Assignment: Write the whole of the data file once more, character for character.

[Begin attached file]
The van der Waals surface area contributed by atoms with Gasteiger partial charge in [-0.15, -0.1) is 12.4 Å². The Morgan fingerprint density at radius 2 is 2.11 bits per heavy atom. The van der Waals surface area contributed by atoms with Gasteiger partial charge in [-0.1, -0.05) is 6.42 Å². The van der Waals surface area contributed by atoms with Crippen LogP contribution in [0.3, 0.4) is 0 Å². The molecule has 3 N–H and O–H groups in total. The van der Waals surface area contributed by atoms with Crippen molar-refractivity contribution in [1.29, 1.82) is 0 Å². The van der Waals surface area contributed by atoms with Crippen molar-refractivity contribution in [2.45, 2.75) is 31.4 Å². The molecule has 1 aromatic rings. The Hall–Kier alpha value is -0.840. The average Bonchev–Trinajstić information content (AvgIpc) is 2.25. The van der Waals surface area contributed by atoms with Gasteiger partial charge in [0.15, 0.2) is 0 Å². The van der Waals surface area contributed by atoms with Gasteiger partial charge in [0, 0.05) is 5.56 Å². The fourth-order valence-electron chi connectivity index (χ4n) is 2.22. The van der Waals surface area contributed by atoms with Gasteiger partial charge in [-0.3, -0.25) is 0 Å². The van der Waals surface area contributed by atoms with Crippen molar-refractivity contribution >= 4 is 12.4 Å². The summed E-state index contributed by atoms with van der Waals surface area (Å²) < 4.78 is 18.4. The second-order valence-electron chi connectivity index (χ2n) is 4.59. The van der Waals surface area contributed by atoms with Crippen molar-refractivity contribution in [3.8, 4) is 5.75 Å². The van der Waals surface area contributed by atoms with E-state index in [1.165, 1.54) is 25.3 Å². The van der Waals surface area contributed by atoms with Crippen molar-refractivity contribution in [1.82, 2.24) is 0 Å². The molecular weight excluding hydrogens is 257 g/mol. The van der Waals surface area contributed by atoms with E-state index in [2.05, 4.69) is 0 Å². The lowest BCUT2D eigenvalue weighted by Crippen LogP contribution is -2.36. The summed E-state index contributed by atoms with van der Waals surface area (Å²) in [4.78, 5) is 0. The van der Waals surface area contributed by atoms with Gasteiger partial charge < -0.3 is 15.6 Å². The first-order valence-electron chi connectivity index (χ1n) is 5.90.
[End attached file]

The van der Waals surface area contributed by atoms with Gasteiger partial charge in [-0.15, -0.1) is 12.4 Å². The Morgan fingerprint density at radius 2 is 2.11 bits per heavy atom. The van der Waals surface area contributed by atoms with Gasteiger partial charge in [-0.1, -0.05) is 6.42 Å². The van der Waals surface area contributed by atoms with Crippen LogP contribution in [0.3, 0.4) is 0 Å². The molecule has 3 N–H and O–H groups in total. The van der Waals surface area contributed by atoms with Crippen molar-refractivity contribution in [1.29, 1.82) is 0 Å². The van der Waals surface area contributed by atoms with Crippen molar-refractivity contribution in [2.45, 2.75) is 31.4 Å². The molecule has 1 aromatic rings. The Hall–Kier alpha value is -0.840. The average Bonchev–Trinajstić information content (AvgIpc) is 2.25. The van der Waals surface area contributed by atoms with Gasteiger partial charge in [0.15, 0.2) is 0 Å². The van der Waals surface area contributed by atoms with Gasteiger partial charge in [0, 0.05) is 5.56 Å². The fourth-order valence-electron chi connectivity index (χ4n) is 2.22. The van der Waals surface area contributed by atoms with Gasteiger partial charge in [-0.3, -0.25) is 0 Å². The van der Waals surface area contributed by atoms with Crippen molar-refractivity contribution >= 4 is 12.4 Å². The summed E-state index contributed by atoms with van der Waals surface area (Å²) < 4.78 is 18.4. The second-order valence-electron chi connectivity index (χ2n) is 4.59. The van der Waals surface area contributed by atoms with Crippen molar-refractivity contribution in [3.8, 4) is 5.75 Å². The van der Waals surface area contributed by atoms with E-state index in [1.165, 1.54) is 25.3 Å². The van der Waals surface area contributed by atoms with Crippen molar-refractivity contribution in [1.82, 2.24) is 0 Å². The molecular weight excluding hydrogens is 257 g/mol. The van der Waals surface area contributed by atoms with E-state index in [2.05, 4.69) is 0 Å². The lowest BCUT2D eigenvalue weighted by Crippen LogP contribution is -2.36. The summed E-state index contributed by atoms with van der Waals surface area (Å²) in [4.78, 5) is 0. The van der Waals surface area contributed by atoms with Gasteiger partial charge < -0.3 is 15.6 Å². The first-order valence-electron chi connectivity index (χ1n) is 5.90.